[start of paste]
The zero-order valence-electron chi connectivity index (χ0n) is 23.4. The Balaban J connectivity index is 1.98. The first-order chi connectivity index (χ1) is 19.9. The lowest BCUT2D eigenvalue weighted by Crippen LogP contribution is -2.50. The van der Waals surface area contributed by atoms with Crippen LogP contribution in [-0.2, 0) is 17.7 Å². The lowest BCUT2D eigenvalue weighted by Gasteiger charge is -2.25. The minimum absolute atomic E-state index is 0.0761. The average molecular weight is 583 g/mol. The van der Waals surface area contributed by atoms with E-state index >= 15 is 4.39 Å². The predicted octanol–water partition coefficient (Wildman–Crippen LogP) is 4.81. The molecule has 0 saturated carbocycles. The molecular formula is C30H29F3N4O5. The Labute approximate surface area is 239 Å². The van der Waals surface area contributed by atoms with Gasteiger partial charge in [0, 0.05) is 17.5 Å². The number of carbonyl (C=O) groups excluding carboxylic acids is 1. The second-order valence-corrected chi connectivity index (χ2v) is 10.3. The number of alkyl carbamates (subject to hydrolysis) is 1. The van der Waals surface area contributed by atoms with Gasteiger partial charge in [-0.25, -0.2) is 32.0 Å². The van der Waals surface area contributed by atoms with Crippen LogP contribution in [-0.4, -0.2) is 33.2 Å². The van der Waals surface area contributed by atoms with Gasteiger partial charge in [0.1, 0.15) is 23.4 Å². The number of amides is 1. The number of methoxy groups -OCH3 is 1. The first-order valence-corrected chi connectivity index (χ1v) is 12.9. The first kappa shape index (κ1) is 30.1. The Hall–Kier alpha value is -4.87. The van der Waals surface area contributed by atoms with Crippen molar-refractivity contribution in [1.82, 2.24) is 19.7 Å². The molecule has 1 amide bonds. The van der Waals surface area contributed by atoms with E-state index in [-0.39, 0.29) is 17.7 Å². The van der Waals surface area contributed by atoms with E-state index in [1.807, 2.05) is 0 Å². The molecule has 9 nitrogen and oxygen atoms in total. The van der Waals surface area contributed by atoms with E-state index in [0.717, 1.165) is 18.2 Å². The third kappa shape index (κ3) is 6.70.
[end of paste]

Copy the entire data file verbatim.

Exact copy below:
The zero-order valence-electron chi connectivity index (χ0n) is 23.4. The Balaban J connectivity index is 1.98. The first-order chi connectivity index (χ1) is 19.9. The lowest BCUT2D eigenvalue weighted by Crippen LogP contribution is -2.50. The van der Waals surface area contributed by atoms with Crippen LogP contribution in [-0.2, 0) is 17.7 Å². The lowest BCUT2D eigenvalue weighted by Gasteiger charge is -2.25. The minimum absolute atomic E-state index is 0.0761. The average molecular weight is 583 g/mol. The van der Waals surface area contributed by atoms with E-state index >= 15 is 4.39 Å². The predicted octanol–water partition coefficient (Wildman–Crippen LogP) is 4.81. The molecule has 0 saturated carbocycles. The molecular formula is C30H29F3N4O5. The Labute approximate surface area is 239 Å². The van der Waals surface area contributed by atoms with Gasteiger partial charge in [0, 0.05) is 17.5 Å². The number of carbonyl (C=O) groups excluding carboxylic acids is 1. The second-order valence-corrected chi connectivity index (χ2v) is 10.3. The number of alkyl carbamates (subject to hydrolysis) is 1. The van der Waals surface area contributed by atoms with Gasteiger partial charge in [-0.25, -0.2) is 32.0 Å². The van der Waals surface area contributed by atoms with Crippen LogP contribution in [-0.4, -0.2) is 33.2 Å². The van der Waals surface area contributed by atoms with Gasteiger partial charge in [0.1, 0.15) is 23.4 Å². The number of amides is 1. The number of methoxy groups -OCH3 is 1. The first-order valence-corrected chi connectivity index (χ1v) is 12.9. The first kappa shape index (κ1) is 30.1. The Hall–Kier alpha value is -4.87. The van der Waals surface area contributed by atoms with Crippen molar-refractivity contribution in [1.82, 2.24) is 19.7 Å². The molecule has 1 amide bonds. The van der Waals surface area contributed by atoms with E-state index in [-0.39, 0.29) is 17.7 Å². The van der Waals surface area contributed by atoms with E-state index in [1.807, 2.05) is 0 Å². The molecule has 9 nitrogen and oxygen atoms in total. The van der Waals surface area contributed by atoms with E-state index in [0.717, 1.165) is 18.2 Å². The third kappa shape index (κ3) is 6.70.